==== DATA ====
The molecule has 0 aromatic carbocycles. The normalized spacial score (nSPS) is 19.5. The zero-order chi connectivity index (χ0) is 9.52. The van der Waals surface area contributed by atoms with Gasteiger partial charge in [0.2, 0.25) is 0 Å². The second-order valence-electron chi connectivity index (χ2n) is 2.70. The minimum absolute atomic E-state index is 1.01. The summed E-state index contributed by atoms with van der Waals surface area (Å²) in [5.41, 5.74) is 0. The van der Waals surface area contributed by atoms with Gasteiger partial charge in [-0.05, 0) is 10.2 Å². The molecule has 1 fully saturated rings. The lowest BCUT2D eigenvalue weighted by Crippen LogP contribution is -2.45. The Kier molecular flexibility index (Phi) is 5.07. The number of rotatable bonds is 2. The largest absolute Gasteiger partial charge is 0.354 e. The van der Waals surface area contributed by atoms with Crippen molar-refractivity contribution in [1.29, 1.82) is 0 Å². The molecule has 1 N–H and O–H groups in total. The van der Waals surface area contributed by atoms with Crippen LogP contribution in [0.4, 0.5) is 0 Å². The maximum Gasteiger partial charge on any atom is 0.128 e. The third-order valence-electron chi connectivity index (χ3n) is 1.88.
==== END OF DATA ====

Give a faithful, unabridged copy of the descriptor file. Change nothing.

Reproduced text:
The molecule has 0 aromatic carbocycles. The normalized spacial score (nSPS) is 19.5. The zero-order chi connectivity index (χ0) is 9.52. The van der Waals surface area contributed by atoms with Gasteiger partial charge in [0.2, 0.25) is 0 Å². The second-order valence-electron chi connectivity index (χ2n) is 2.70. The minimum absolute atomic E-state index is 1.01. The summed E-state index contributed by atoms with van der Waals surface area (Å²) in [5.41, 5.74) is 0. The van der Waals surface area contributed by atoms with Gasteiger partial charge in [-0.05, 0) is 10.2 Å². The molecule has 1 fully saturated rings. The lowest BCUT2D eigenvalue weighted by Crippen LogP contribution is -2.45. The Kier molecular flexibility index (Phi) is 5.07. The number of rotatable bonds is 2. The largest absolute Gasteiger partial charge is 0.354 e. The van der Waals surface area contributed by atoms with Crippen molar-refractivity contribution in [1.29, 1.82) is 0 Å². The molecule has 1 N–H and O–H groups in total. The van der Waals surface area contributed by atoms with Crippen LogP contribution in [0.4, 0.5) is 0 Å². The maximum Gasteiger partial charge on any atom is 0.128 e. The third-order valence-electron chi connectivity index (χ3n) is 1.88.